A lime-green color palette combined with artsy jump cuts will, for me, always conjure a set of blissed-out 1990s Garnier Fructis commercials. The kind of health and optimism they exude, the models obnoxiously implying "We are young, beautiful, cosmopolitan Europeans and the world belongs to us," is diametrically opposed to the use to which these visual markers are put in Fruit Chan's nihilistic juvenile delinquent tragedy Made in Hong Kong (1997), which appropriates these Western triumphalist aesthetics in the service of a tale of desperate love and class war in a post-colonial territory about to be absorbed by the last remaining Communist world power.
From the first frame, we are in a thoroughly globalized cultural environment. Aside from frequent references to triads, there isn't much in Made in Hong Kong that couldn't have happened in any other global metropolis; it needs its title just tell us that it was in fact not made in Taipei or Rio de Janeiro. Gauging by the ubiquity of posters for Natural Born Killers, My Own Private Idaho, Leon: The Professional, and the 1992 Dream Team, the characters could be Americanized youths anywhere. But while the locale is prey to cultural imperialism, the time period is absolutely unmistakable. Our protagonist, sinewy young thug Autumn Moon (Sam Lee), pairs a tight mock turtleneck with huge swishy pants, orange Arnette wraparounds with a white Nike visor, and tartan creepers with a massive North Face fannypack. Couple all that with Chan's affinity for fisheye lenses and cheesy timelapses and it doesn't get much more nineties than this.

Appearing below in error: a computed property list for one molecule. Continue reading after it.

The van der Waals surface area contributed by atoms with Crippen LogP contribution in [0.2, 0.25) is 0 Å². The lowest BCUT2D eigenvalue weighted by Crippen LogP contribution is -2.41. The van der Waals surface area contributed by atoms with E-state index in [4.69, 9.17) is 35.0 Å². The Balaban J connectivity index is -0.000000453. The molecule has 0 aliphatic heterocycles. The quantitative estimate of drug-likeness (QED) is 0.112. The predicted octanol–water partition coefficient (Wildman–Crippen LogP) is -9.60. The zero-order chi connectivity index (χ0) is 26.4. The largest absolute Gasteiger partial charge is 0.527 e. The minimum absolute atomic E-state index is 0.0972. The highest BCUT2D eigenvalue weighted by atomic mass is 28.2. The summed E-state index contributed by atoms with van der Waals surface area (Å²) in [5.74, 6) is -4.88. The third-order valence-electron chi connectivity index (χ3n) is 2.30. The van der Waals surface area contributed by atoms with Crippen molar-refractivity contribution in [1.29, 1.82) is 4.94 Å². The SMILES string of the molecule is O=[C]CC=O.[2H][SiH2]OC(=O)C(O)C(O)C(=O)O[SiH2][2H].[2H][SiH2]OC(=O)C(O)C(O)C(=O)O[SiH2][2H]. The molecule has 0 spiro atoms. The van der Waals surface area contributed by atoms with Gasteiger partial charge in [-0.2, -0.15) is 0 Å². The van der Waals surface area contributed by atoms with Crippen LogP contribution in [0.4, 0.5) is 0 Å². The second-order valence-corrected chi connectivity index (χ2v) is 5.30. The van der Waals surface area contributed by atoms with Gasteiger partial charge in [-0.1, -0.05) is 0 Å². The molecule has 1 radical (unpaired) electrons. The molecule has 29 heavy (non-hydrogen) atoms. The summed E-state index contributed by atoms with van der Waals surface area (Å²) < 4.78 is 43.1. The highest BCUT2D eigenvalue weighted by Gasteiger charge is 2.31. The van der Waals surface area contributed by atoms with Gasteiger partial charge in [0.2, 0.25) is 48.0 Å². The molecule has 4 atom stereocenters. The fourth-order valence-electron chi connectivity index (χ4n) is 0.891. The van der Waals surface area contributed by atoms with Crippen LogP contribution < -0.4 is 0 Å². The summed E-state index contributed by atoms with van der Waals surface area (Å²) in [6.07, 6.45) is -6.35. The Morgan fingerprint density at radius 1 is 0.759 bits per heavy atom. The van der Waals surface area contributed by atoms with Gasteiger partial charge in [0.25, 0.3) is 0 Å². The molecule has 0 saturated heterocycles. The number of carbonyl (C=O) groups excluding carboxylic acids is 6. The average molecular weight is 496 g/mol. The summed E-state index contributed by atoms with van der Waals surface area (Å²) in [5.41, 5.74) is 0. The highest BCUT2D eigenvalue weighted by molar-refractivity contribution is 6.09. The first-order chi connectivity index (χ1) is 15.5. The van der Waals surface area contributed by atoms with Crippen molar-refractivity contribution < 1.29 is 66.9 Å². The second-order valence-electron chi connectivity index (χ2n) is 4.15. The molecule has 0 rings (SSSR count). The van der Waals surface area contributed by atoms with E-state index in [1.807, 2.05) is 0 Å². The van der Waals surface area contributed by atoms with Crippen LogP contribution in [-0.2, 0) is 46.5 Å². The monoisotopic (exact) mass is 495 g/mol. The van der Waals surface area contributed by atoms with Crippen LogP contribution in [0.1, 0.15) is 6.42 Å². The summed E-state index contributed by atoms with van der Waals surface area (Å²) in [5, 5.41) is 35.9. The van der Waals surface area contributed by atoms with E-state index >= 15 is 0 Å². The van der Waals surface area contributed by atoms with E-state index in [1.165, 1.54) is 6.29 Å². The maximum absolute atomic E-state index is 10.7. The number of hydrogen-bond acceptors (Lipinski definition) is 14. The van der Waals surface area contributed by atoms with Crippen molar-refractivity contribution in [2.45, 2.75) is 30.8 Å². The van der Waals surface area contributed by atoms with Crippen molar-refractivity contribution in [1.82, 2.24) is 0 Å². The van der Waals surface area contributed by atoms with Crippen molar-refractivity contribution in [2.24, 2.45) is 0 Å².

But Made in Hong Kong is more than just a harkening to the era of chokers and butterfly clips. It confronts the heavy sensation of futurelessness felt not only by youths in post-handover Hong Kong but by anyone to whom late capitalism seems inescapable. Bleak assessments of the state of things, like "The world is a total mess," "The world's coming to an end,"and "It's all hypocrisy," are spoken with the matter-of-factness of observations about the weather. Susan (Ka-Chuen Tam) and Moon both make alarmingly strong cases for suicide, and Chan's directorial voice seems to support their argument. The film has an ultra-ironic coda in which a chipper People's Radio of Hong Kong announcer introduces a speech by Mao on China's youth being synonymous with its future. But "the youth's" stated position is quite different. To wit: "If we die young, we'll be forever young." Ouch.